9. To me, teamlab’s offerings are a desperate attempt to make museums relevant to the Instagram generation. Young people go there take a few photos of aesthetic pictures of led lights. These exhibits pander to attention seeking teenagers and lack real substance instead of showcasing thought provoking art. I think the mori art museum at roppongi does a better job of being a museum than this.

    • Actually, I think it’s the expectation that comes from using the word ‘museum’ – the space is a showcase of work; the work is different, and subject to interpretation. As with all art, the worst fate is to be indifferent – love and hate being on the opposite sides of emotion.

      Ironically, it doesn’t actually photograph very well given low light and mostly 2D surfaces…

  10. Kristian Wannebo says:

    A very interesting place, and I can imagine that it might be made into a very weird, or beautiful, place!

    Many lovely photos!

    And Ming, I wholly agree with Jean Pierre’s comments on your blog (I just wouldn’t have found the words) !

  11. jean pierre (pete) guaron says:

    I see you’ve gone with the Z7. Another friend of mine has, and he’d only a short time earlier bought his D850 and raved about that, too. It does seem that Nikon have gone to quite some lengths to “get it right”, with the Z7. Unfortunately I have too much cash invested in my existing range of lenses, and unless you’re prepared to go the full distance it seems unlikely that you can get the best out of the Z7 or its companion. The adapter was a nice try – but that doesn’t “solve” the problem of attaching a lens that makes full use of the larger mount on these cameras.
    Anyway, I am not just “content” with my D500 & D850 – I’m totally absorbed in the quality of the images they produce.
    Which quite frankly is much the same as opening another one of your posts, or Robin’s, on your blog. The quality of your images is always amazing. And this post is no exception.
    And the subject matter is so unusual that there’s no real issue with other people wandering through the various exhibits. Obviously you take care to choose a moment when they enhance the image, rather than detract from it (which is often a problem, when you are confronted with a plethora of tourists). Your posts are a bit like sampling a fine wine – you start by looking at it, in the glass – swirl it around a little – test the bouquet – take a small sip, and sample that – then a little more – till finally you drink the whole glass, and put it down – still having a final look, and thinking how much you appreciate it and why.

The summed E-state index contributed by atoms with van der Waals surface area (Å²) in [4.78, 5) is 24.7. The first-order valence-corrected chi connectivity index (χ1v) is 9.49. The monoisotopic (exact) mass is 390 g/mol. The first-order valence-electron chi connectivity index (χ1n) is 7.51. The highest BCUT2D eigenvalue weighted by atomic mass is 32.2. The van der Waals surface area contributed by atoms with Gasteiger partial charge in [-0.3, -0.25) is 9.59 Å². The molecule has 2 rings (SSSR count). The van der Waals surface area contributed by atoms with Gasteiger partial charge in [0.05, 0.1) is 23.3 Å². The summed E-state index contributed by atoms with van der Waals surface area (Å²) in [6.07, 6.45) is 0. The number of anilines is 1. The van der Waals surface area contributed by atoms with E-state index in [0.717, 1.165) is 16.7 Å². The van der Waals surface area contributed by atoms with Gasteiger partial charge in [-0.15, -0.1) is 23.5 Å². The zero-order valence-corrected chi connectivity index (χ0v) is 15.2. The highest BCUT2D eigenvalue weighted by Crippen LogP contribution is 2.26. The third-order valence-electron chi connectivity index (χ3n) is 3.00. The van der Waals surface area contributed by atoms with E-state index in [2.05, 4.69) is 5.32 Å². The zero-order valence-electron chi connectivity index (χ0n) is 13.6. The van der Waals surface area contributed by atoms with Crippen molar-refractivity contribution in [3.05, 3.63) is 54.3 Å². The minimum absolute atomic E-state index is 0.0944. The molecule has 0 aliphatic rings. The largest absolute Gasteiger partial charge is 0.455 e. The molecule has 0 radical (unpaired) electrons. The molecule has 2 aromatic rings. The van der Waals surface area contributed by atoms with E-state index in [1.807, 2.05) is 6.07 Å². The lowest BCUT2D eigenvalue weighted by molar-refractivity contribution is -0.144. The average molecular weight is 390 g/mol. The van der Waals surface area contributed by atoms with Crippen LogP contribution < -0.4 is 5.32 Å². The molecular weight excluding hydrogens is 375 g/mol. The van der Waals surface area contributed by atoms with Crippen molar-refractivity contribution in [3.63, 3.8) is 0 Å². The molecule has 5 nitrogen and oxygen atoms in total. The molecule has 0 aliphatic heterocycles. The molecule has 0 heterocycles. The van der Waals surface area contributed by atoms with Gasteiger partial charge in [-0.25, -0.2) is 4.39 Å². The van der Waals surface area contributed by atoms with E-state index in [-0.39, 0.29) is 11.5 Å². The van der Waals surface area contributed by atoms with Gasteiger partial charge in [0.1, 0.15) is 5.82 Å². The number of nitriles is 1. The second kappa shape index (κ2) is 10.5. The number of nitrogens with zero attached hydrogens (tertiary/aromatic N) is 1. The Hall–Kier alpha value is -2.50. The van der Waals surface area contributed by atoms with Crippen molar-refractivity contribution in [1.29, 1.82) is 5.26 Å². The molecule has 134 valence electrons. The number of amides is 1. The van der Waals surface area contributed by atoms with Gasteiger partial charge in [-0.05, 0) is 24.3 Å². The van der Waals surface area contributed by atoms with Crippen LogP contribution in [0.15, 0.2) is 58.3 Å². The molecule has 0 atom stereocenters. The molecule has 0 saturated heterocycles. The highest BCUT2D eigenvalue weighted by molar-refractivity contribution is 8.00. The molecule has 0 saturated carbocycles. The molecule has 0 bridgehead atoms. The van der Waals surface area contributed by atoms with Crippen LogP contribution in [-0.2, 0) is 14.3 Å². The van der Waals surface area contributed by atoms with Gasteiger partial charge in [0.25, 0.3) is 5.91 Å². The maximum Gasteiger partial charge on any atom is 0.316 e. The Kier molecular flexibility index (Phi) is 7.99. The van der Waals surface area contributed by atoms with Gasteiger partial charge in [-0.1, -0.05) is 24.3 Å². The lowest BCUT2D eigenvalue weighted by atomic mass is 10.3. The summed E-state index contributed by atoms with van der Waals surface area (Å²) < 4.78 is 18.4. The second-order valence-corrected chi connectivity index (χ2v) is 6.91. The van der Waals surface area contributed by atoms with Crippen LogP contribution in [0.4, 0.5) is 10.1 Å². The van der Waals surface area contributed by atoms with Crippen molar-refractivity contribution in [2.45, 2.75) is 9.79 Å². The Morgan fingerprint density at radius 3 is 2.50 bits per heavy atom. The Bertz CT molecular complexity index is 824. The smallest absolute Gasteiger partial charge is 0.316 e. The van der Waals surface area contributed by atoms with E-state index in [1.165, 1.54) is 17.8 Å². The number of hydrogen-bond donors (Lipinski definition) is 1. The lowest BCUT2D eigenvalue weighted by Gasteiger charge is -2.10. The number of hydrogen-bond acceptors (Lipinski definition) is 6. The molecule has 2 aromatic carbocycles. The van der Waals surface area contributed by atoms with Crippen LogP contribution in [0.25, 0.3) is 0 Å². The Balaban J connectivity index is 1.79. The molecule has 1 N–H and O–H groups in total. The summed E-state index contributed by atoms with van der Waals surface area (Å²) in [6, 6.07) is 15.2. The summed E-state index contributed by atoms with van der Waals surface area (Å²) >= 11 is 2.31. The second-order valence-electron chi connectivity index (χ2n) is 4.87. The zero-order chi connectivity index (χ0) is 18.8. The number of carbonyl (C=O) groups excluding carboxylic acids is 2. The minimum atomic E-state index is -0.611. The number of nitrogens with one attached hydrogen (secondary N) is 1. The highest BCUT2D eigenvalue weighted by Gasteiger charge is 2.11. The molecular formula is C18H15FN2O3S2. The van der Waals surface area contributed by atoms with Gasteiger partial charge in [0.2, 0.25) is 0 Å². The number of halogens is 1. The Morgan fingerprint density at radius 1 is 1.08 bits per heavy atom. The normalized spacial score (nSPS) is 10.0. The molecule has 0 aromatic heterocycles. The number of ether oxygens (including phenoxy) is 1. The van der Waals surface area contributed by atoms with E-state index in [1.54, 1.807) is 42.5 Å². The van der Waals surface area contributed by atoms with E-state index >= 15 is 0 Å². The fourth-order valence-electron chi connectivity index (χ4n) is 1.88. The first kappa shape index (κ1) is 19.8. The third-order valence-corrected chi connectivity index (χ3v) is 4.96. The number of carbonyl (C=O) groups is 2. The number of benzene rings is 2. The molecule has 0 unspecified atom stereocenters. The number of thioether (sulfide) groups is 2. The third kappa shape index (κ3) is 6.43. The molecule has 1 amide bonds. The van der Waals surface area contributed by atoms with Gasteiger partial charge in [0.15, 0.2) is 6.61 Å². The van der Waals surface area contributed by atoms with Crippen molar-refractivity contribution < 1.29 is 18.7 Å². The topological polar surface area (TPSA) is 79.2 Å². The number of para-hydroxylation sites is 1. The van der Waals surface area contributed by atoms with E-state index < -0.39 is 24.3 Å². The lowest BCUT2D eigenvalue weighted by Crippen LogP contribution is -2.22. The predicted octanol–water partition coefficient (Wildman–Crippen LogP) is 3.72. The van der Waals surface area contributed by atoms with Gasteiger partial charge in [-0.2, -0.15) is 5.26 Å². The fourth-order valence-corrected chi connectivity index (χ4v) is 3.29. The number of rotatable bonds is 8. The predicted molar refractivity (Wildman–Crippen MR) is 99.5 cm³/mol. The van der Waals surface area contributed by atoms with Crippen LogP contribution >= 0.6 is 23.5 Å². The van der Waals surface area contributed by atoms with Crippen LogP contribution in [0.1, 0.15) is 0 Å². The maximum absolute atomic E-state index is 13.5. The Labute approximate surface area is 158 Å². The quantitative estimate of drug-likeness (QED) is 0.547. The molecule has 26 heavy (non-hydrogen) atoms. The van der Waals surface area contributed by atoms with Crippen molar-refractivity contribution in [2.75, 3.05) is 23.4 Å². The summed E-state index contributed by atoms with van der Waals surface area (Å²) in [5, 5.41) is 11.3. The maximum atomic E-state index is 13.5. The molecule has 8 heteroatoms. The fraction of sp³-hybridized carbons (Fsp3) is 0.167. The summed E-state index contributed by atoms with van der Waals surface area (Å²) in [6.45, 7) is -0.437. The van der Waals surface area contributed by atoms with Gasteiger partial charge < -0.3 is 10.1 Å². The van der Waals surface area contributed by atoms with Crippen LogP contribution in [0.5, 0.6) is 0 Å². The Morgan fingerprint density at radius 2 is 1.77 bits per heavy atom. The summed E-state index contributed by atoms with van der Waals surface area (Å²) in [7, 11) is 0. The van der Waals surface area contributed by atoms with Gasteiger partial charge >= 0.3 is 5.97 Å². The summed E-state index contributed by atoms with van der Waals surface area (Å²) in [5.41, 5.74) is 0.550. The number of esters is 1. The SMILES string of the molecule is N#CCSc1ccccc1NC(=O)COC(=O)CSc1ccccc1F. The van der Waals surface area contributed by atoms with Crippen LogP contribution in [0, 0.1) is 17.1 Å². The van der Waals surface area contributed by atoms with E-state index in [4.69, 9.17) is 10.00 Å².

Also, the sharing – sometimes it’s the idea – the destination or subject matter – sometimes it’s the gear – sometimes it’s technical information. You bring to the world of photographers an enormous amount – and give of your time and knowledge on an extraordinary basis.
    In short – I love this blog, and look forward to every posting. (I also look backward – the archives are a treasure trove!)

    • They got it right with both of them. The D850 was a no-brainer since there were significant improvements across the board from the D810, and that was already one of my commercial workhorses; it’s long since paid for itself. The Z7’s IBIS expands the shooting envelope even more, to the point that under real conditions you’re probably going to get a better image out of the Z7 than 50MP MF once the light starts getting low – as it did here. I could not have produced these without a tripod had I been using anything else except perhaps M4/3 and f1.2 lenses.

      Thanks for the compliments. Just as with wine…there is inevitably a long ageing process for the images, and what I post now was usually shot at least several months (or more) ago. It needs sitting time, blending time, maturation. I’m sometimes afraid to venture into the archives as we always think with hindsight we can do better… 🙂

  12. superbes photos !!!